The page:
TEL AVIV – A Saudi journalist wrote that Muslims and Arabs should spend less time condemning Donald Trump’s proposal for banning Muslims from entering the U.S. and more time apologizing to the world for the terrorism that is taking place in the name of Islam.
Writing in the Kuwaiti daily Al-Rai, Nadine Al-Budair asks how Muslims would react if western youths acting in the name of Christ blew themselves up in their midst. She also slams Muslim attempts to absolve themselves of guilt by saying that terrorists do not represent Islam, calling such disclaimers “pathetic.”
Taking the largest acts of terror from the last couple of decades, Al-Budair, who today lives in Qatar, wonders what would have happened if they had been perpetrated in the Arab world. Citing terrorist groups like the Islamic states desire to impose 7th century Sharia law, Al-Budair writes,
Imagine a Western youth coming here and carrying out a suicide mission in one of our public squares in the name of the Cross. Imagine that two skyscrapers had collapsed in some Arab capital, and that an extremist Christian group, donning millennium-old garb, had emerged to take responsibility for the event, while stressing its determination to revive Christian teachings or some Christian rulings, according to its understanding, to live like in the time [of Jesus] and his disciples, and to implement certain edicts of Christian scholars.
She asks readers to imagine a world in which Christians call Muslims “infidels” and pray that God will eliminate them all. She continues by conjuring an Arab world that grants foreigners visas, citizenship, jobs, free education, and healthcare, and then asks what would happen if one of those foreigners killed Arabs indiscriminately.
Referencing American engineer Paul Marshall Johnson, who was abducted and beheaded by Al-Qaeda operatives in Saudi Arabia in 2004, Al- Budair writes:
“Imagine a Frenchmen or a German in Paris or Berlin leading his Muslim neighbor [somewhere] in order to slaughter him and then freeze his head in an ice box, in a cold and calculating manner … as one terrorist did with the head of an American in Riyadh years ago.”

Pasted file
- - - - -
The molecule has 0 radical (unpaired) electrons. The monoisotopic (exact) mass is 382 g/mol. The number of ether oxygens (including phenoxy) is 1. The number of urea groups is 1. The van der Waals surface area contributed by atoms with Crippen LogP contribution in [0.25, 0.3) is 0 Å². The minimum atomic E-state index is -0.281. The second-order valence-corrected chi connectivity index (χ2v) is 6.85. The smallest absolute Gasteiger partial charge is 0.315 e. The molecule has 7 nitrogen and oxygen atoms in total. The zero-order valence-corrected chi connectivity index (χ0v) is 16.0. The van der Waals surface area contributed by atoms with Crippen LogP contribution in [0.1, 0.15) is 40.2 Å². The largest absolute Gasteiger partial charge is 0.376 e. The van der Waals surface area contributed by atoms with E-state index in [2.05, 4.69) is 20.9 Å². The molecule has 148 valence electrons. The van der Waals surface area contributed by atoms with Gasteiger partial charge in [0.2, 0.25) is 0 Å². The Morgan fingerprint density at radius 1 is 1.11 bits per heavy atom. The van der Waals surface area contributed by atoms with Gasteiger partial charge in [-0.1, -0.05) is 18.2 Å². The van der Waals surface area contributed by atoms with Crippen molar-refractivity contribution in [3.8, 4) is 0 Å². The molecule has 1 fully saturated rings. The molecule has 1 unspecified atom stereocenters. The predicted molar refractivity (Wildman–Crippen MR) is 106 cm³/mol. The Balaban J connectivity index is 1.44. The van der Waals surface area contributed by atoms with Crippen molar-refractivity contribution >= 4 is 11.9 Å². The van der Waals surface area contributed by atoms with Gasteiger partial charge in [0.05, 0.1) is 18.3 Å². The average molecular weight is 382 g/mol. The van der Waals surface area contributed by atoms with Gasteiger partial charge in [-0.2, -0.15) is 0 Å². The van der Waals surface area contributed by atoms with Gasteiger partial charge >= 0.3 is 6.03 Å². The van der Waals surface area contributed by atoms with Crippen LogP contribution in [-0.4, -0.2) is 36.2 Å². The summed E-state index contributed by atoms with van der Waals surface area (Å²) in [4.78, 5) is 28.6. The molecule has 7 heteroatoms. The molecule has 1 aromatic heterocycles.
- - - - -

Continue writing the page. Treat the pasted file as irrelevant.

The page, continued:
Asserting that Western attitudes toward Muslims are changing, Al-Budair asks how much longer Muslims will be able to feel safe in Western countries. She says that Western anger toward Muslims is becoming more and more apparent, as demonstrated by “scary declarations” like Donald Trump’s call to bar Muslims from entering the U.S.
Yet the liberal writer condemns Muslims for thinking it is within their rights to condemn Trump’s statement rather than “address the implications of some of our extremist curricula, our education, and our regimes, and [to] be ashamed” of them.
Regarding Trump, she wrote:
“However, how much longer [will this last]? Today things are different. [Western] anger [at Muslims] is apparent, and they make scary declarations. One who recently championed [these views] is Donald Trump, who demanded to bar Muslims from entering the U.S.
“It is strange that we [Muslims] believe we have the right to condemn such statements rather than address the implications of some of our extremist curricula, our education, and our regimes, and be ashamed [of them]… It is strange that we condemn [the West] instead of addressing what is happening in our midst – the extremist ways in which we interpret the shari’a and our reactionary attitudes towards each other and the world. It is strange that we condemn instead of apologizing to the world.”
She takes the Arab and Muslim world to task for continuing to condemn the West instead of addressing its own radicalism, which holds that killing Westerners is part of a holy jihad that “leads to virgins of paradise.”
“It is strange that we condemn instead of apologizing to the world,” Al-Budair writes.
She says that claims made by Muslims that those who commit terrorism do not represent Islam are “farces” and “pathetic” attempts to absolve Muslims of guilt.